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God, make a fresh start in me, shape a Genesis week from the chaos of my life. Don’t throw me out with the trash, or fail to breathe holiness in me. Bring me back from gray exile, put a fresh wind in my sails! [Psalm 51:10-12 (MSG)]

Corkscrew swamp - cypress - dormantEarlier this year, upon seeing the browning and nearly naked cypress trees at the bird sanctuary, the visitor asked if Hurricane Irma had killed them. I explained that the bald and pond cypress weren’t dead, just dormant. Being deciduous, they shed their leaves annually and were just enjoying a much needed rest during the shorter days and dryer conditions of winter. I reassured her that, in a month or so, their bright green needles would return and new growth would sprout from their branches. Today, the forest is verdant throughout the swamp.

While it is possible to force trees to evade dormancy by keeping them inside and controlling the light, temperature and water conditions, it would greatly shorten the plant’s lifespan; they’re not meant to leaf and branch continually. Dormancy is vital for the survival of deciduous trees and the way they withstand unfavorable growing conditions. When better conditions return, the trees wake up and start to bud and blossom again.

While dormancy is good for trees, dormancy is not usually considered a good thing when applied to Christians. A study in Great Britain found that 55 percent of those who identify themselves as Christian never read the Bible, 29 percent never pray, and a third of them don’t even attend church; it called these people “dormant Christians.” When God’s word isn’t growing in our hearts or we fail to bear the Fruit of the Spirit, some people say we’re in “spiritual dormancy.” Superficial, uncommitted, wilting or dying faith like this seems more a case of failure to thrive than dormancy. Just because growth isn’t obvious when a tree is dormant doesn’t mean nothing is happening. Dormancy is when the tree gathers strength, prepares for leafing and branching, and is the best time for pruning in preparation for new growth!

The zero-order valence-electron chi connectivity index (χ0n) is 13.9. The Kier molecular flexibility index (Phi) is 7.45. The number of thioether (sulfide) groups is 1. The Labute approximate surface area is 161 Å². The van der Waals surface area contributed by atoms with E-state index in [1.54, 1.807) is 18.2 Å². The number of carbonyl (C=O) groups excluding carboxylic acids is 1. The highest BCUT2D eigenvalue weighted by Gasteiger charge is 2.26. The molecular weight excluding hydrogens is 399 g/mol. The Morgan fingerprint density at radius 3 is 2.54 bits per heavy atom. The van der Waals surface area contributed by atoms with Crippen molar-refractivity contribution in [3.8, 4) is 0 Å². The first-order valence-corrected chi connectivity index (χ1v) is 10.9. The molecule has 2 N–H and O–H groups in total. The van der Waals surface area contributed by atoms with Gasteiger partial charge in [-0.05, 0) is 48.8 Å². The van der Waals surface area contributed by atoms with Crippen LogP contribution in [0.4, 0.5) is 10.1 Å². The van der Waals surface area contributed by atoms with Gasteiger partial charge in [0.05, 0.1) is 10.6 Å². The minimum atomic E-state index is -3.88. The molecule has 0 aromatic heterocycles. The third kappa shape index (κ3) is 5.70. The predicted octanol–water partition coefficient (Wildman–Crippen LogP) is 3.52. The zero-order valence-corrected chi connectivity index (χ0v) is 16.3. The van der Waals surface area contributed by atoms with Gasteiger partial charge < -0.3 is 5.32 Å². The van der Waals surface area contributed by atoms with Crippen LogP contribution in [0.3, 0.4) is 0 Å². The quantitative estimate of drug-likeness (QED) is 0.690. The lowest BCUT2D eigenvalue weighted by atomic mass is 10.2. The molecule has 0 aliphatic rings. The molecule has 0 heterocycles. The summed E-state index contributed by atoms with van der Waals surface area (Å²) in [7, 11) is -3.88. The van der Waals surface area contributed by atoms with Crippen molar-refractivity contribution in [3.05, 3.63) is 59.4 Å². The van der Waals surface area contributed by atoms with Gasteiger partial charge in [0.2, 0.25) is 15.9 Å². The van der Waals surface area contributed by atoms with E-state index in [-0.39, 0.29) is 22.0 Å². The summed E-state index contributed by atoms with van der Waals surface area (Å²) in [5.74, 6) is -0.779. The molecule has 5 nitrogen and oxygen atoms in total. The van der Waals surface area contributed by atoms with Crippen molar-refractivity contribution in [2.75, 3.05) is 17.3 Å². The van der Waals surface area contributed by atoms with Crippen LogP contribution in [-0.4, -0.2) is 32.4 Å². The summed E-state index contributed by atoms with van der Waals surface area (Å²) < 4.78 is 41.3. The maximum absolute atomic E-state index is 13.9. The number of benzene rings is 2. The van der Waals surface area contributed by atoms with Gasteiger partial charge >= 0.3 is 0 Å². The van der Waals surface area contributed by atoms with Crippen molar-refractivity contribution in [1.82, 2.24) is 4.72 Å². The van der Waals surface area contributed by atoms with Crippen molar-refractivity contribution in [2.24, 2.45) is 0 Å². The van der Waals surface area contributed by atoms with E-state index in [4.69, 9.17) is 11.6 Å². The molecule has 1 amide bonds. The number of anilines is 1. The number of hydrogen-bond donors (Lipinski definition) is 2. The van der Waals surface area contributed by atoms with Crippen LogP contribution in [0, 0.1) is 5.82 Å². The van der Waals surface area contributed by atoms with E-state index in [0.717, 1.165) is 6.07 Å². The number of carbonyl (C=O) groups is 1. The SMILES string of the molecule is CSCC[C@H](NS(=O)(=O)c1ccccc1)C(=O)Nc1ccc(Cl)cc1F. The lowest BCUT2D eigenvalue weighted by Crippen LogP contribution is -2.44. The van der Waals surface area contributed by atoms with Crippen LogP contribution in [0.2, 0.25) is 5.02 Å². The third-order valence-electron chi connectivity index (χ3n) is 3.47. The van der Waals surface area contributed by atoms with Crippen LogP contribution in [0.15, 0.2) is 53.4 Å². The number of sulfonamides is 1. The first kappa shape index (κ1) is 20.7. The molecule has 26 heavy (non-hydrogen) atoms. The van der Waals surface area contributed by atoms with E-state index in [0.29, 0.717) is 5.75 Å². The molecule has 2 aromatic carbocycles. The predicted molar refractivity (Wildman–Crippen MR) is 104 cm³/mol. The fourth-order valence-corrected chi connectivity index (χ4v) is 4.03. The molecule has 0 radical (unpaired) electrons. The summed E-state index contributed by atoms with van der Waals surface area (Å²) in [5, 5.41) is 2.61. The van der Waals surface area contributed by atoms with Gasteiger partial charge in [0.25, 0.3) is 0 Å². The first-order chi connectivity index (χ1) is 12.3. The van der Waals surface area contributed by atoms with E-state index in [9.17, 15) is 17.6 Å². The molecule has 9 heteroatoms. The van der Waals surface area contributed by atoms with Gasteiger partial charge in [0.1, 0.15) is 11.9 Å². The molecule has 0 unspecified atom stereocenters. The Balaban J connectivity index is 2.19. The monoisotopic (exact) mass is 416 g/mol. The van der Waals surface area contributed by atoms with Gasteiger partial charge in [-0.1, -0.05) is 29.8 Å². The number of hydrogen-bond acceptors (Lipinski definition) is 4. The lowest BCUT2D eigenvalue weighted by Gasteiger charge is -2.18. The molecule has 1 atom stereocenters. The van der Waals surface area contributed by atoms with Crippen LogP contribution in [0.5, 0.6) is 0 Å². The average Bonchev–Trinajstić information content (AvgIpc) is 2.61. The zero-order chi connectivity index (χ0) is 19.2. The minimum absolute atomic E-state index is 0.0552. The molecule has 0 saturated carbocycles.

I’ve seen too many people lose their zeal for Christ because they haven’t taken a rest from their busyness for Him to spend time abiding in Him. It’s often when they’ve forgotten to spend time in His rest that their spiritual lives go dead. Sometimes, like trees, we need to retreat into dormancy to rest, do some pruning, and prepare ourselves to take our next steps in God’s ministry. Even Jesus took time away from His ministry for prayer and guidance.